Theater review: A frothy ‘Living on Love’ gets its laughs at 2nd Space Theatre
The butlers do it.
Forgive me; that may have come across as a bit crass. What the butlers manage to do, in the snappy, vintage-style comedy “Living on Love,” is make this Good Company Players production whistle an extra happy tune. I loved watching Ethan Magill (a Fresno State theater major making his GCP debut) and Charis (a talented newcomer to Fresno from New Zealand making his GCP and American debut; he goes by just one name). The persnickety duo works in the penthouse New York apartment that serves as the setting for the play. When one pops out from the left hallway, the other matches his motions from the right. As they glide through the action performing identically matched maneuvers, it’s like watching synchronized swimming for butlers.
Related story: THEATER PREVIEW: WITH ‘LIVING ON LOVE’ AT THE 2ND SPACE THEATRE, GOOD COMPANY IS OUT TO MAKE YOU SMILE
The play, adapted by Joe DiPietro from Garson Kanin’s 1985 play “Peccadillo,” is a light, frothy period piece (it’s set in the 1950s) that is not likely to be known as one of the great comedy classics of the 2010s. (It opened on Broadway in 2015 and closed a month later.) But it’s sweet and funny, the cast is on top of things, and J. Daniel Herring’s direction is strong.
An amusing Renee Newlove plays Raquel De Angelis, an opera diva whose superstar status is on the decline. (Renee Fleming showed off her comic chops in the Broadway production in a role that played against her image of a non-diva diva.) The best way to annoy her is to compare her to her contemporary, Maria Callas. She’s married to an equally famous virtuoso conductor, Vito De Angelis (played by a delightfully harumphing Patrick Allan Tromborg). Like his wife, Vito’s star seems to be slipping. His great annoyance is to be compared to Leonard Bernstein.
To help steady the family’s finances, Vito has agreed to pen his memoir. After a marital tiff, Raquel, too, decides to write her own memoir. Completion of the respective books becomes a race to the finish between diva and maestro as a couple of ghostwriters, Iris Peabody (Cassidy Leclair, making her GCP debut) and Robert Samson (Benjamin Geddert) get caught up in the complicated family fray.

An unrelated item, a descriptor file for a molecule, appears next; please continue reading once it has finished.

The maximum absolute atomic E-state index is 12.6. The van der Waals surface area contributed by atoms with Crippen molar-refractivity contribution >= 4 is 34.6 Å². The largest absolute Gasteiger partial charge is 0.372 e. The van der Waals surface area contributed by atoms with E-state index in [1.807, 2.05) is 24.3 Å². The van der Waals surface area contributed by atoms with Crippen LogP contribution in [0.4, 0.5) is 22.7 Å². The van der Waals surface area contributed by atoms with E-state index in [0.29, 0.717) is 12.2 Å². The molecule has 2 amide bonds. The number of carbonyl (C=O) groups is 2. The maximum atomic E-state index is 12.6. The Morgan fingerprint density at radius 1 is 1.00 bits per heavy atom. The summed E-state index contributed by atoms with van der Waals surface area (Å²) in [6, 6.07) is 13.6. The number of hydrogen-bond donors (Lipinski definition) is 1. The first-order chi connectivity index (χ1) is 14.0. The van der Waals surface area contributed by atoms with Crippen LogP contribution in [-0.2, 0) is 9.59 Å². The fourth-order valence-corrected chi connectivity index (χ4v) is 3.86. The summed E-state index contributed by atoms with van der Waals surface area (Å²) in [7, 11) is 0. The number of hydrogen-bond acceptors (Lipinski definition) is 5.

Through it all, of course, are the butlers, popping out from stage left and right at regular intervals, offering catty remarks, disparaging the writers and assisting their masters with various marital machinations.
Tromborg and Newlove have a sassy chemistry and good comic timing. He makes his first grand entrance in a resplendent burgundy dressing gown (Ginger Kay Lewis Reed’s costumes are spiffy), his hair a topsy-turvy mess, and he lays on the Italian accent with extra marinara. When she makes her first entrance, it’s with a diva’s tra-la arrogance. The character is charmingly written. (“Never be afraid to glisten,” she says. And another, my favorite: “Was that a bird singing? No, it was just me.”)
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As the ghostwriters, Geddert and Leclair deliver fresh-faced, enthusiastic performances.
“Living on Love” is a slight play, by which I mean that if its oblique silliness hits you the right way, you’ll likely find it endlessly charming. Others might consider it a bit tired and, as one critic put it, “lumpy.” For me, the play’s biggest flaw in terms of the writing is that the four main characters are too nice. Maybe I’m just too conditioned to partisan death brawls these days to appreciate more subtle depictions of conflict. Despite some sharp one-liners and a few showy explosions of marital tension between Vito and Raquel, it isn’t hard to figure how things will settle out romantically in the end. For me, it was mostly a pleasant journey watching things fall into place.
Except for the butlers. Thank goodness for them. They aren’t nice – from the beginning. Yes, I think the butlers do a lot to help make this show. And they do it in more ways than one.